Technically most surgeries, except surgeries in the breast and some others can be performed with the individual awake and only with regional or local anesthesia. Many hospitals have however a policy of using general anesthesia for some surgeries on adults and all surgeries on children. Chirurg Zürich Some could have an over-all policy of local anesthesia for several surgeries to help keep down cost. Some will ask the patient which kind of anesthesia he prefers and some will switch to another sort of anesthesia than that of the policy if the patient demands it.

Once the anesthetist have signaled green light for the surgery to occur, the nurse will give the patient a premedication, typically a kind of benzodiazepine like midazolam (versed). The premedication is usually administered as a fluid to drink. Children will sometimes get it as drops in the nose or as an injection through the anus.

The objective of this medication is to make the patient calm and drowsy, to eliminate worries, to ease pain and hinder the individual from memorizing the preparations that follow. The repression of memory sometimes appears as the most crucial aspect by many medical professionals, but this repression won’t be totally effective so that blurred or confused memories can remain.

The individual, and especially children, will most likely get funny feelings by this premedication and will often say and do strange and funny things before he is so drowsy that he calms totally down. Then the patient is wheeled right into a preparatory room where the induction of anesthesia takes place, or directly into the operation room.


Before anesthesia is initiated the patient will undoubtedly be linked to several devices which will stay during surgery and some time after.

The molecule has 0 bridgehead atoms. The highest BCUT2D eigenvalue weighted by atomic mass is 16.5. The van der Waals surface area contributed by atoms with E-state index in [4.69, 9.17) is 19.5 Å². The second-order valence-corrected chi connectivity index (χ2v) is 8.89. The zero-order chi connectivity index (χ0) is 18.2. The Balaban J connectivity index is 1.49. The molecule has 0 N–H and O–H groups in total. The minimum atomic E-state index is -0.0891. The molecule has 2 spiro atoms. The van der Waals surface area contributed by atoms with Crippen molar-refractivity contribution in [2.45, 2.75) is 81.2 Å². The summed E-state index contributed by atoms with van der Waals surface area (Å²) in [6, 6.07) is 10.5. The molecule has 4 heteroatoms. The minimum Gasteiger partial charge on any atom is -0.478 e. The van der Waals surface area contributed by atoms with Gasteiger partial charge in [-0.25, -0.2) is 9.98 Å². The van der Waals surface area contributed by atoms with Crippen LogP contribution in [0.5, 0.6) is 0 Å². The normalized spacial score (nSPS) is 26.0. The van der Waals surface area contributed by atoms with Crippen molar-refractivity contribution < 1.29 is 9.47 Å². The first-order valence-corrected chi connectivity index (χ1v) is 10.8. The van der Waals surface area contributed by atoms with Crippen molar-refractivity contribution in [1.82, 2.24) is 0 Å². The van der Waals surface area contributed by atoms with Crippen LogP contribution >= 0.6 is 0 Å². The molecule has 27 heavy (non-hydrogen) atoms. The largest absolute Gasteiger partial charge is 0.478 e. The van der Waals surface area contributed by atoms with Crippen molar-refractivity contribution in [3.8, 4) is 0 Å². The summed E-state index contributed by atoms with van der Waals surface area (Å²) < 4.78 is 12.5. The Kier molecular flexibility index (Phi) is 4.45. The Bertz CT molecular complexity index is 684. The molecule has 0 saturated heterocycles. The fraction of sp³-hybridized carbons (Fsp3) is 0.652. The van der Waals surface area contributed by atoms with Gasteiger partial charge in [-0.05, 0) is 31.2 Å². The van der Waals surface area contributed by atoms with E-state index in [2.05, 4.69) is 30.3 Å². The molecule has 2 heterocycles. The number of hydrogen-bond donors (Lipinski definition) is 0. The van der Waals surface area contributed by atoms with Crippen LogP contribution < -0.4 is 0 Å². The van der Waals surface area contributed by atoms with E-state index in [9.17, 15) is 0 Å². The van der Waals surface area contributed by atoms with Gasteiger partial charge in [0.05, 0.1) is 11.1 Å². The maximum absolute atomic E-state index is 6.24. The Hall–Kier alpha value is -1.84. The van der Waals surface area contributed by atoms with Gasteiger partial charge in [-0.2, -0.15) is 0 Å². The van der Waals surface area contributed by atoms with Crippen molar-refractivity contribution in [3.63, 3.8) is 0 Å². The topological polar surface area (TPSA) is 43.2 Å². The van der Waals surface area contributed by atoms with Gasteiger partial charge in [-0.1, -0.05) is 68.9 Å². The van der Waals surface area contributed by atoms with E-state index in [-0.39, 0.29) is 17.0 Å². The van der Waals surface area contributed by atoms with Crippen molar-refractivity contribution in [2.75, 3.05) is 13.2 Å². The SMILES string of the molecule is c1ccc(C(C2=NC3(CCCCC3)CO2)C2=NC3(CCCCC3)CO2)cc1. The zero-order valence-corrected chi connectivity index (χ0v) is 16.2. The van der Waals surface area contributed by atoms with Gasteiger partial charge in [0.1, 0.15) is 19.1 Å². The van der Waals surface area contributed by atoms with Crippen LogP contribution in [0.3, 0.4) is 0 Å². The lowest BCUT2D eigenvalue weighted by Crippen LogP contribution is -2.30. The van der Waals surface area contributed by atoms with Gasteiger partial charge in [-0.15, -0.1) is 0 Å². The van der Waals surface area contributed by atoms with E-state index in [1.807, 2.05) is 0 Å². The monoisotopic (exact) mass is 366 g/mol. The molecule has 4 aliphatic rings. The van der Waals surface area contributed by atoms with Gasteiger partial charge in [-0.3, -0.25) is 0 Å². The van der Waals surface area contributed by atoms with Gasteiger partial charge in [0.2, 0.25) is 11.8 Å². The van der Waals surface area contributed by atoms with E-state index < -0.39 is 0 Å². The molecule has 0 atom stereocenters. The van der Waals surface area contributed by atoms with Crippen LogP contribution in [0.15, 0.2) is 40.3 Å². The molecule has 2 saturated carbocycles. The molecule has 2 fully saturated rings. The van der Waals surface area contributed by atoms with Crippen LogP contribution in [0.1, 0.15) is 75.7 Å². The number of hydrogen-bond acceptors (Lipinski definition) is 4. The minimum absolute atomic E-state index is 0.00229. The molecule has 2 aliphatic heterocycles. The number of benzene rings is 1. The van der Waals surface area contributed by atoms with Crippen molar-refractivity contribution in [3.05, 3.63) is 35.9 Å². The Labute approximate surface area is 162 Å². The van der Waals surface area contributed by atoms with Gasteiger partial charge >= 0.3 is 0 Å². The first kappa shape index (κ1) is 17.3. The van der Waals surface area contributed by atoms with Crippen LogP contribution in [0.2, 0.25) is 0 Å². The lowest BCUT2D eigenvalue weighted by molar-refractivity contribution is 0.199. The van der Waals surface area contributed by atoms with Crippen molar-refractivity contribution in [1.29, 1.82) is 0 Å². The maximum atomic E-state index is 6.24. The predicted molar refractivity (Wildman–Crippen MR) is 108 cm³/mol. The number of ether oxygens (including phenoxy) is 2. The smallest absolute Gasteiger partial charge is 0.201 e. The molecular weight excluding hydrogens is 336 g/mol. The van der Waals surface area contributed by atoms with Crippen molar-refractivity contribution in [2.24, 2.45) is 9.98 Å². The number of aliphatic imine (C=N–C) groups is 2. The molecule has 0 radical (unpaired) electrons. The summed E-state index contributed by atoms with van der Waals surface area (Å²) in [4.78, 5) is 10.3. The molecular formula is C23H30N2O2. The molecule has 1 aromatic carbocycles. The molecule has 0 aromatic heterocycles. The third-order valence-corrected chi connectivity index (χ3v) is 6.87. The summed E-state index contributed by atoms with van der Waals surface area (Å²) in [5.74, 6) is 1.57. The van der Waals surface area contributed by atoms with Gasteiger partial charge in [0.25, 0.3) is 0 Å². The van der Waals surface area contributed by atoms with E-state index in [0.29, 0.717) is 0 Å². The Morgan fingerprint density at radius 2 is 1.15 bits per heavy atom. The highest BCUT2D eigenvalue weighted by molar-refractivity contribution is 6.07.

The patient will receive a sensor at a finger tip or at a toe linked to a unit that will monitor the oxygen saturation in the blood (pulse oximeter) and a cuff around an arm or a leg to measure blood circulation pressure. He will also get yourself a syringe or a tube called intravenous line (IV) right into a blood vessel, typically a vein in the arm. A number of electrodes with wires are also placed at the chest or the shoulders to monitor his heart activity.

Before proceeding the anesthetist will once more check all of the vitals of the individual to make sure that all parts of the body work in a manner that allows the surgery to take place or to detect abnormalities that require special measures during surgery.

Before the definite anesthesia the anesthetist may gives the patient a fresh dose of sedative medication, often propofol, through the IV line. This dose gives further relaxation, depresses memory, and often makes the patient totally unconscious already at this time.


The anesthetist begins the general anesthesia giving gas blended with oxygen through a mask. It can as a substitute be started with further medication through the intravenous syringe or through drippings into the rectum and continued with gas.

Once the patient is dormant, we will always get gas blended with a higher concentration of oxygen for some while to ensure a good oxygen saturation in the blood.

By many surgeries the staff wants the patient to be totally paralyzed so that he does not move any areas of the body. Then the anesthetist or perhaps a helper will give a dose of medication through the IV line that paralyzes all muscles in your body, including the respiration, except the center.

Then the anesthetist will open up the mouth of the patient and insert a laryngeal tube through his mouth and past the vocal cords. There exists a cuff around the end of the laryngeal tube that’s inflated to keep it set up. The anesthetist will aid the insertion with a laryngoscope, an instrument with a probe that’s inserted down the trout that enables him to look down into the airways and also guides the laryngeal tube during insertion.